Abidjan: Ivory Coast on Saturday faced the threat of open conflict after a New Year's midnight deadline set by Alassane Ouattara for his rival Laurent Gbagbo to quit passed unheeded.
Self-proclaimed president Gbagbo vowed not to yield to growing pressure to cede power to Ouattara, the internationally-recognised winner of a November 28 Presidential Election, with both Britain and the US saying it was time to go.
The midnight deadline issued by Ouattara's camp came as the UN High Commissioner for Human Rights Navi Pillay said reports had been received of "at least two mass graves" amid fears of crimes against humanity.
If Gbagbo quit before the start of the New Year, he would "have no worries", said Ouattara's prime minister Guillaume Soro.
But Gbagbo said in an address to the nation on Friday that he would not cede power to Ouattara.
"We are not going to give up," Gbagbo said in a New Year's address.
He said pressure from Ouattara's camp and world leaders for him to quit amounted to "an attempted coup d'état carried out under the banner of the international community".
West African regional military chiefs have set in motion plans to oust the strongman if negotiations by regional mediators fail, a Nigerian defence spokesman, Colonel Mohamed Yerimah, said in Lagos.
The chiefs of defence staff from West African regional organisation ECOWAS met this week in the Nigerian capital "to put machinery in motion that if all political persuasions fail... ECOWAS will forcefully take over power from Laurent Gbagbo and hand over to Alassane Ouattara," he said.
British Foreign Secretary William Hague said London would support military intervention in principle but said any such move should first be cleared by the United Nations.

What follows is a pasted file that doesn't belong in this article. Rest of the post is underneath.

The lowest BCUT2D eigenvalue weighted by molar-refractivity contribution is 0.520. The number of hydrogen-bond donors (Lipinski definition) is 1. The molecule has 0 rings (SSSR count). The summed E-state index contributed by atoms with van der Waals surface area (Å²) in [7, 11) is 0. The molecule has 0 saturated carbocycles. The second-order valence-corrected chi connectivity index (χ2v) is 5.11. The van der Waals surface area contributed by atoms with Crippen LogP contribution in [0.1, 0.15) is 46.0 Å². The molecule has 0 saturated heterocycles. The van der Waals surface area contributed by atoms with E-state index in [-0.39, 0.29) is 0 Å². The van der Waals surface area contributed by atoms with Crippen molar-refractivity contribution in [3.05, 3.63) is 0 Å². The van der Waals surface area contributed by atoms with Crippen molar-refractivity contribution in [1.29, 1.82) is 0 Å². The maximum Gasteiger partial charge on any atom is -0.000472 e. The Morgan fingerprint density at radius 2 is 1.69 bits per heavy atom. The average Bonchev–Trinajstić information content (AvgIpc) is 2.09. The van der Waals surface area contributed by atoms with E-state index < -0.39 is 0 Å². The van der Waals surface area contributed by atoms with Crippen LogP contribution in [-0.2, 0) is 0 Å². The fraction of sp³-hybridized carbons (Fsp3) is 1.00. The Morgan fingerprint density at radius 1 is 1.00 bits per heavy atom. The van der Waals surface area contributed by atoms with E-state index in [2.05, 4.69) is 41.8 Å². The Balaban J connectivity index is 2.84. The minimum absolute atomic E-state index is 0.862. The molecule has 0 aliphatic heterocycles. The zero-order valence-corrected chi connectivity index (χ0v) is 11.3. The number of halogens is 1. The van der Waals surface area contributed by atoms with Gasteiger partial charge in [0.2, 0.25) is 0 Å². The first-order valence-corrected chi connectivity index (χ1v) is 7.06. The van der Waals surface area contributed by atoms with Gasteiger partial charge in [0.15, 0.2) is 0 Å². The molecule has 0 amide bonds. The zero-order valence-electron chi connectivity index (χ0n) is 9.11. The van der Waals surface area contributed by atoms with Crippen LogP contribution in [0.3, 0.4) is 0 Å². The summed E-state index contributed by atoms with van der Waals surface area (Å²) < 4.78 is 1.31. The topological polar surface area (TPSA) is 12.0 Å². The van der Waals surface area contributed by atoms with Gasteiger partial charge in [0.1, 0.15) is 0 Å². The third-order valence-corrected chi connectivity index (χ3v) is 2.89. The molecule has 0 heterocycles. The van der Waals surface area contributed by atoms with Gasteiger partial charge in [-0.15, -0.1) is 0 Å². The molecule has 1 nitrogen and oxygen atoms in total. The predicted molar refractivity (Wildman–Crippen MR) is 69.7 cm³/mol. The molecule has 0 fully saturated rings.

Hague said it was time for Gbagbo "to recognise that he must go".
US State Department spokesman PJ Crowley said Gbagbo should step down, adding, "we hope he will choose a peaceful transition".
UN human rights experts meanwhile said they feared gross human rights violations being committed in Ivory Coast could amount to "crimes against humanity".
Evidence from credible sources suggested "enforced or involuntary disappearances, arbitrary detentions and extrajudicial or arbitrary executions and sexual violence had occurred and may still be occurring" in Ivory Coast, they said in a statement.
Pillay said the UN had received reports of at least two mass graves.
But she said "human rights teams have been denied access to the scenes of these atrocities in order to investigate them".
She said she had also written to Gbagbo and other key figures in his regime warning they would be held personally responsible for human rights violations.
The European Union on Friday approved sanctions against 59 people linked to Gbagbo's regime, diplomats said.
Those targeted will not be given EU visas, the sources said. Two others had been on an earlier list but were exempted after acknowledging Ouattara.
Ouattara is being protected by UN peacekeepers who on Friday were staring down a threat to storm a hotel which he has made his temporary headquarters in Abidjan.
UN Secretary General Ban Ki-moon warned UN troops would use "all necessary means" to resist any assault on the hotel.
Gbagbo's notorious "Street General", Minister for Youth Charles Ble Goude, on Wednesday urged Ivorian youths to rise up after the New Year to seize control of Ouattara's headquarters in the waterfront Golf Hotel resort.
The UN's chief peacekeeper accused Gbagbo's state media of "inciting hatred" against UN troops and as West African leaders promised to try once more to negotiate a peaceful settlement to the crisis.
First Published: Saturday, January 01, 2011, 12:21